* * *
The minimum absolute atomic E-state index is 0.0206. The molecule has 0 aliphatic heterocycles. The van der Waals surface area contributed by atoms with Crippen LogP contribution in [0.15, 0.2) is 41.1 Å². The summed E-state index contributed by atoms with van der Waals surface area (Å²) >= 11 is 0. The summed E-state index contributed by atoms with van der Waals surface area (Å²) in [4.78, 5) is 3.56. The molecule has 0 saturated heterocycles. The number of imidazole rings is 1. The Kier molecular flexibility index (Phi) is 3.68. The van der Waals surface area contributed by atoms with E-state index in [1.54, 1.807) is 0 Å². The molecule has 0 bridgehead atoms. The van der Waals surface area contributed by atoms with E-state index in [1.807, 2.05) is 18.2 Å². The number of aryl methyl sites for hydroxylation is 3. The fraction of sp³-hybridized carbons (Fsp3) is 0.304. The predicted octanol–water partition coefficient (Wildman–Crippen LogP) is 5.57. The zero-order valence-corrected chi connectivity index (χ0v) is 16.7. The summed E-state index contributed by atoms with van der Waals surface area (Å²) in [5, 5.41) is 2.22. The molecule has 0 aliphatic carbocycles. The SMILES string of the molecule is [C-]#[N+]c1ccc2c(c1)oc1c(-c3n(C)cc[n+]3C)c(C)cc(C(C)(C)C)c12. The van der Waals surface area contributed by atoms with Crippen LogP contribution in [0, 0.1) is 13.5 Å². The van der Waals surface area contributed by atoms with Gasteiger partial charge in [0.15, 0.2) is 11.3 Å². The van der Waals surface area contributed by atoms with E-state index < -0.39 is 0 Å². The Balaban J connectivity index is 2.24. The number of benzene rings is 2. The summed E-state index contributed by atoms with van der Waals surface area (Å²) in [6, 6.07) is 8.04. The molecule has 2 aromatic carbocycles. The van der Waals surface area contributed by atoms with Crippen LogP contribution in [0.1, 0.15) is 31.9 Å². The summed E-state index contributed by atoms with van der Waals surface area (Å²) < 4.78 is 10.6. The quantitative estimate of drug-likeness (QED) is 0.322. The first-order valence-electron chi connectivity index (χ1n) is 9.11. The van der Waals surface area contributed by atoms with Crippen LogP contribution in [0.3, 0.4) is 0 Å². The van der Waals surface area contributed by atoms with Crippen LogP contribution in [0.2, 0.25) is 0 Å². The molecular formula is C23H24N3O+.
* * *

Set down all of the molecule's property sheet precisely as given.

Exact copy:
The minimum absolute atomic E-state index is 0.0206. The molecule has 0 aliphatic heterocycles. The van der Waals surface area contributed by atoms with Crippen LogP contribution in [0.15, 0.2) is 41.1 Å². The summed E-state index contributed by atoms with van der Waals surface area (Å²) >= 11 is 0. The summed E-state index contributed by atoms with van der Waals surface area (Å²) in [4.78, 5) is 3.56. The molecule has 0 saturated heterocycles. The number of imidazole rings is 1. The Kier molecular flexibility index (Phi) is 3.68. The van der Waals surface area contributed by atoms with E-state index in [1.54, 1.807) is 0 Å². The molecule has 0 bridgehead atoms. The van der Waals surface area contributed by atoms with E-state index in [1.807, 2.05) is 18.2 Å². The number of aryl methyl sites for hydroxylation is 3. The fraction of sp³-hybridized carbons (Fsp3) is 0.304. The predicted octanol–water partition coefficient (Wildman–Crippen LogP) is 5.57. The zero-order valence-corrected chi connectivity index (χ0v) is 16.7. The summed E-state index contributed by atoms with van der Waals surface area (Å²) in [5, 5.41) is 2.22. The molecule has 0 aliphatic carbocycles. The SMILES string of the molecule is [C-]#[N+]c1ccc2c(c1)oc1c(-c3n(C)cc[n+]3C)c(C)cc(C(C)(C)C)c12. The van der Waals surface area contributed by atoms with Crippen LogP contribution in [0, 0.1) is 13.5 Å². The van der Waals surface area contributed by atoms with Gasteiger partial charge in [0.15, 0.2) is 11.3 Å². The van der Waals surface area contributed by atoms with E-state index < -0.39 is 0 Å². The Balaban J connectivity index is 2.24. The number of benzene rings is 2. The summed E-state index contributed by atoms with van der Waals surface area (Å²) in [6, 6.07) is 8.04. The molecule has 2 aromatic carbocycles. The van der Waals surface area contributed by atoms with Crippen LogP contribution in [0.1, 0.15) is 31.9 Å². The summed E-state index contributed by atoms with van der Waals surface area (Å²) < 4.78 is 10.6. The quantitative estimate of drug-likeness (QED) is 0.322. The first-order valence-electron chi connectivity index (χ1n) is 9.11. The van der Waals surface area contributed by atoms with Crippen LogP contribution in [0.3, 0.4) is 0 Å². The van der Waals surface area contributed by atoms with Crippen LogP contribution in [0.2, 0.25) is 0 Å². The molecular formula is C23H24N3O+.